High intensity interval training (HIT) is a recently developed exercise mode that improves fitness and some health markers in less time compared to traditional exercise guidelines. At Victoria University, we are investigating whether HIT sessions could become a realistic option for:
1. Overweight individuals and
2. To treat some symptoms associated with Polycystic Ovary Syndrome (PCOS).
Adult men born with low birth weight are at an increased risk of developing diabetes. Exercise can help normalise blood glucose levels in diabetics, but it is not known if adults born with low birth weight respond to exercise normally compared with normal birth weight men.
Study designed to evaluate the relationship between the genetic variations in metabolic enzymes and the variations in substrate metabolic profiles in the blood following low and high-intensity exercise.
This study will provide evidence of the true burden of osteoporosis in our ageing populations. The data can be used to direct policy change and will have great potential to translate research findings to improve government and community support for patients suffering osteoporosis-related health issues.
Sponsor initiated study:
National Health and Medical Research Council (NHMRC) and Merck, Sharp & Dohme Australia Ltd.
Studies have shown vitamin D reduces the risk of falls through its roles in bone metabolism, performance and muscle function. Understanding this link better could help a lot of people but especially those with bad joints who are particularly vulnerable to falls.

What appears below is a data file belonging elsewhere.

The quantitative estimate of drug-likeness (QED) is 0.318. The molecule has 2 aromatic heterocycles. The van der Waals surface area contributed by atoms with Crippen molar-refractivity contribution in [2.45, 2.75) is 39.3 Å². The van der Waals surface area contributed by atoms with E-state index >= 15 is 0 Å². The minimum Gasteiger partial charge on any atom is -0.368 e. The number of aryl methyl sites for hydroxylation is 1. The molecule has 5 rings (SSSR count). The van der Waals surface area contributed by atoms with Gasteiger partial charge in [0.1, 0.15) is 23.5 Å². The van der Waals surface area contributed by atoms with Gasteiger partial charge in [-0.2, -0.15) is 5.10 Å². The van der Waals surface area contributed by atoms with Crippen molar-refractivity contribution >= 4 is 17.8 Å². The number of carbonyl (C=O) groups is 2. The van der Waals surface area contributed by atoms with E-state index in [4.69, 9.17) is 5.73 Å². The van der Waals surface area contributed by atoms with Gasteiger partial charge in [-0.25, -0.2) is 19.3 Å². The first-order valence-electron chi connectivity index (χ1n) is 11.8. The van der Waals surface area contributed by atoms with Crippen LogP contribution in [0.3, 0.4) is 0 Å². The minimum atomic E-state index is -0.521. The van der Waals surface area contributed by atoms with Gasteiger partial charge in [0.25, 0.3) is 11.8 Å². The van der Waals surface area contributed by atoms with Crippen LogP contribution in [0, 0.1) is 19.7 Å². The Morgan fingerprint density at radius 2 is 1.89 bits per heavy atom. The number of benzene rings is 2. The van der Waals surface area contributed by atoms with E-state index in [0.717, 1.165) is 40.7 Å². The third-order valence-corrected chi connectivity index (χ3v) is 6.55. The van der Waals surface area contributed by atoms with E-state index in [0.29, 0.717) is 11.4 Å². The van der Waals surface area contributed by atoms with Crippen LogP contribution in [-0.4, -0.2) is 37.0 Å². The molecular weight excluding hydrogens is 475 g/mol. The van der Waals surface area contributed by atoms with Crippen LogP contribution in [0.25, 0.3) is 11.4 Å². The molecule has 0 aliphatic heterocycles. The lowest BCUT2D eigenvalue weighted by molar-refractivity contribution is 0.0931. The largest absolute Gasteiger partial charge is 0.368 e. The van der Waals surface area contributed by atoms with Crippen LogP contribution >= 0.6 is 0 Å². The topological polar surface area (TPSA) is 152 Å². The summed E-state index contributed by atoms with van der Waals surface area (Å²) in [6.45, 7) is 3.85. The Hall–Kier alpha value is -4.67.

The purpose of this study is to see whether teriparatide, given for 6 months versus placebo, will improve the healing of hip (femoral neck) fractures that are repaired during surgery using certain types of orthopedic screws. The study will enroll men and postmenopausal women at least 50 years of age with a recent hip (femoral neck) fracture caused by low-trauma (for example, fall from standing height or less). The 24-month study will measure healing on X-rays, number of reoperations, recovery of walking ability, pain control, and quality of life.
A community, evidence-based, exercise, falls prevention and education program titled 'Osteo-cise: Better Bones for Life'. A collaborative project involving 3 centres (University of Melbourne, Western Hospital / Deakin University / Geelong Hospital) and Osteoporosis Victoria.